Marciano Lopez is an independent Indigenous researcher. “We’ve been able to retrieve our records with birth certificates, death certificates and military. A lot of our ancestors come from the beginnings of the missions, from San Diego to L.A., all 21 missions,” he said. Through research, they hope to gain a deeper understanding of the true history of their people.

Economic factors are preventing more Mutsun people from returning to San Benito County. “It’s cost of living. It’s much cheaper to live in Fresno than it is to live in this area,” Pratt said.

“They’ve nicknamed us Silicon Valley’s bedroom. People buy their houses here and they work up there,” Guerra-Ehret said. “Hollister doesn’t have a lot of industries or big businesses to hire people.”

“People move for economic reasons and jobs,” Zimmer said. “San Benito isn’t like Silicon Valley where they can just go to Facebook or Google.”

Bárbara Solórsano. Photo courtesy of Richard Lopez.
Bárbara Solórsano. Photo courtesy of Richard Lopez.

Beyond housing, the relationship to land is an important part of Mutsun culture.

“We are part of the land,” Pratt said. “We didn’t do agricultural work, we tended [the land]. A huge aspect of our culture is we don’t believe in land ownership. And I think it’s really crucial to acknowledge that, because I think that the Western mind has a very difficult time grasping that concept.”

Steven Pratt. Photo courtesy of Steven Pratt.
Steven Pratt. Photo courtesy of Steven Pratt.

Mutsun spirituality is deeply entwined with the land itself, according to Valentin Lopez. “We have a sacred covenant, an obligation with Creator to take care of Mother Earth and all living things. This is what our ancestors have been doing for thousands of years,” he said.

Before European contact, Mutsun-speaking tribes used sophisticated ecological techniques to manage the land and enhance the abundance of the natural resources they relied on. Prescribed burning was used regularly to spur plant growth and prevent catastrophic wildfires.

Land stewardship today in San Benito County

Today, the Amah Mutsun Land Trust is applying traditional Mutsun practices to steward public lands. “We developed the land trust to bring us back to our land,” Lopez said.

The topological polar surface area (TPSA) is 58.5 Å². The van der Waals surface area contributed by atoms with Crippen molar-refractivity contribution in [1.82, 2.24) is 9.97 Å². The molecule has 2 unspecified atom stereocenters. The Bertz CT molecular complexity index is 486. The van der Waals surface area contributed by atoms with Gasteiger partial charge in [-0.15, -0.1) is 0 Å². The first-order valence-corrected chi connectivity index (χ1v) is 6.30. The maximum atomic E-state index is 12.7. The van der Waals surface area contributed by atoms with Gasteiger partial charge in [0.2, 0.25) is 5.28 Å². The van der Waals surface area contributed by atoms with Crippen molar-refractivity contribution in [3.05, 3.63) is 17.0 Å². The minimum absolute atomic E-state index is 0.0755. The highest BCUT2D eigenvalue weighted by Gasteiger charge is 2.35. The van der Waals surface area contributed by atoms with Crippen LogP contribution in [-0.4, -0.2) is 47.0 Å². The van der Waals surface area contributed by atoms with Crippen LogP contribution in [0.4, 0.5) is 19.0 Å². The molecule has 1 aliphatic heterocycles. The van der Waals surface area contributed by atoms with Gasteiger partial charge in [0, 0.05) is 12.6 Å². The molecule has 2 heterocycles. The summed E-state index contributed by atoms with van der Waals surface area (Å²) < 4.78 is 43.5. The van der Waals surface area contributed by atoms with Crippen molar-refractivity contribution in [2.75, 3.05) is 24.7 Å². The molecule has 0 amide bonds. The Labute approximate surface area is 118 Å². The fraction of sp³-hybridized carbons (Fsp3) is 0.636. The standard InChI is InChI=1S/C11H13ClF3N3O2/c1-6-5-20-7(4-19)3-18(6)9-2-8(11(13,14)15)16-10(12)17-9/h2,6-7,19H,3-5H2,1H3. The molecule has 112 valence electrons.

The trust does not yet own any land, “but we do hold two conservation easements,” said Sarah French, interim executive director of the land trust. “One is at the Costanoa Lodge [north of Davenport], and the other is on the summit of Mt. Umunhum [near Los Gatos], which is the site of the Amah Mutsun’s creation story.

At Pinnacles National Park, Lopez said, “We do a lot of restoring native grasses, we are stewarding the basketry plants in the traditional way, we participate in the care of the condors,” he said, adding that the trust also aims to “return fire to the land” to help reduce the threat of wildfires.

Even so, Pinnacles National Park bans the gathering of materials, central to Mutsun culture and craft. Because of lack of access to materials, Lopez said, “We are not actively teaching basketry. We don’t buy the materials. We have to grow them from an initial plant. We have to steward them. Then after four or five years, they are ready to gather.

There are few places locally where Mutsun descendants can freely practice all aspects of their culture and spirituality.

Apart from Indian Canyon, there isn’t any federally recognized Indian Country along the Central Coast of California between Sonoma and Santa Barbara Counties.

Indian Canyon is a striking exception. Land in Ann-Marie Sayers’ great-grandfather’s family trust was originally allotted by President Taft. After inheriting it, she campaigned long and hard for it to be federally recognized as sovereign Indian Country.